Yves here. While the odds of commodities-triggered 2008 style meltdown is still not the most likely outcome, recall that that pessimists like yours truly assessed the likelihood of Seriously Bad Things Happening as of early 2008 at 20-30%, which I then saw as dangerously high. In other words, tail risks are bigger than they appear.
Some of the things that favor worse outcomes than one might otherwise anticipate is investor irrationality, or what one might politely call herd behavior. For instance, a major news story today was how investors are dumping emerging markets assets willy nilly, when many are not exposed to much if any blowback from lower commodity prices and quite a few are seen as net beneficiaries. The offset is that central banks have been conditioned to break glass and overreact when banks start looking wobbly. But the Fed may be slow to get the memo, since it sees recent data (the last jobs reports and retail sales data) as strong, and is also predisposed to see its medicine as working even though it is really working only for those at the top of the food chain.
Note that this report is from Monday in Australia, and look how much oil prices have dropped since then. WTI is now at $54.28 per Bloomberg.
By David Llewellyn-Smith, founding publisher and former editor-in-chief of The Diplomat magazine, now the Asia Pacific’s leading geo-politics website. Originally posted at MacroBusiness
Regular readers will know that I’ve been keeping tabs on the Loneliest Man at Davos, the Oliver Wyman analyst that in early 2011 predicted a second round GFC triggered by a commodity crash:
John picked up the phone. It was the bank’s legal counsel, Peter Thompson, calling. He had dramatic news. Garland Brothers, one of the world’s oldest banks, would declare bankruptcy tomorrow. As he lay there in his spacious air-conditioned bedroom, unable to return to sleep, John tried to reconstruct the events of the last four years…
During phase 1 we distinguish between two sources of demand affecting commodities prices: demand for use in the production of other goods (“real” demand) and demand for the purpose of price speculation (“speculative” demand). There are three major groups of players in our scenario. Firstly, there are economies, such as Latin America, Africa, Russia, Canada and Australia, which are the largest commodities producers. Secondly, there is China, which is now the world’s largest commodity importer. Thirdly, there are the developed world economies, such as the US, which are pumping liquidity into the financial system through their loose monetary policies.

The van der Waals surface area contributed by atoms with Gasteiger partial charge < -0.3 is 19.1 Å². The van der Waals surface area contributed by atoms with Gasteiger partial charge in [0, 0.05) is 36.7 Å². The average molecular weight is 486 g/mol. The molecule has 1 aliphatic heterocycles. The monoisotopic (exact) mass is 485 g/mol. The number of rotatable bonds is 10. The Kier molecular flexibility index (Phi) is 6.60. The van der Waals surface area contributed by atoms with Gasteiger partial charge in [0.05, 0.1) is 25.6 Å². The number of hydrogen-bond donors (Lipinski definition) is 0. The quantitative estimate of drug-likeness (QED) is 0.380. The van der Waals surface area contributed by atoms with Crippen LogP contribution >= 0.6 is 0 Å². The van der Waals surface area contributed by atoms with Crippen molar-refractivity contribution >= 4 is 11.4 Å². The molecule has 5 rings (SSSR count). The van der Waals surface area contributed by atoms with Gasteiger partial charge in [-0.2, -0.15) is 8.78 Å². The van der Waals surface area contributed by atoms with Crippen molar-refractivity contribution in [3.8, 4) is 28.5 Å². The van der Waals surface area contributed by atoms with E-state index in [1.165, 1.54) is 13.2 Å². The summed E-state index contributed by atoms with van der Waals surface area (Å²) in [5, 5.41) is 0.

As with any bubble, our scenario contains a compelling narrative that allows investors to convince themselves that “this time is different”. In this case it is a story of strong economic growth coming from China creating a sustainable increase in demand for commodities.
However, it is already apparent that increasing commodities prices are also creating inflationary pressure in China, which is exacerbated by China holding its currency artificially low by effectively pegging it to the US dollar. This makes commodities look like an attractive hedge against inflation for Chinese investors. The loose monetary policy in developed markets is similarly making commodities look attractive for Western investors. This “commodities rush” is demonstrated in the right-hand chart below, which shows the asset allocations of European and Asian investors. A recent investor survey by Barclays also found that 76% of investors predicted an even bigger inflow into commodities in 2011.
Based on the currently inflated commodity prices, commodity producers in countries such as Brazil and Russia have clear business cases for investing in projects to dig more commodities out of the ground. As competition to launch such projects increases, the costs of completing them also starts to rise, with the owners of mining equipment and laborers capitalizing on the increased demand by charging higher rates. Because a portion of the demand for the projects is not coming from the real economy, an excess supply of mining capacity and commodities will be created.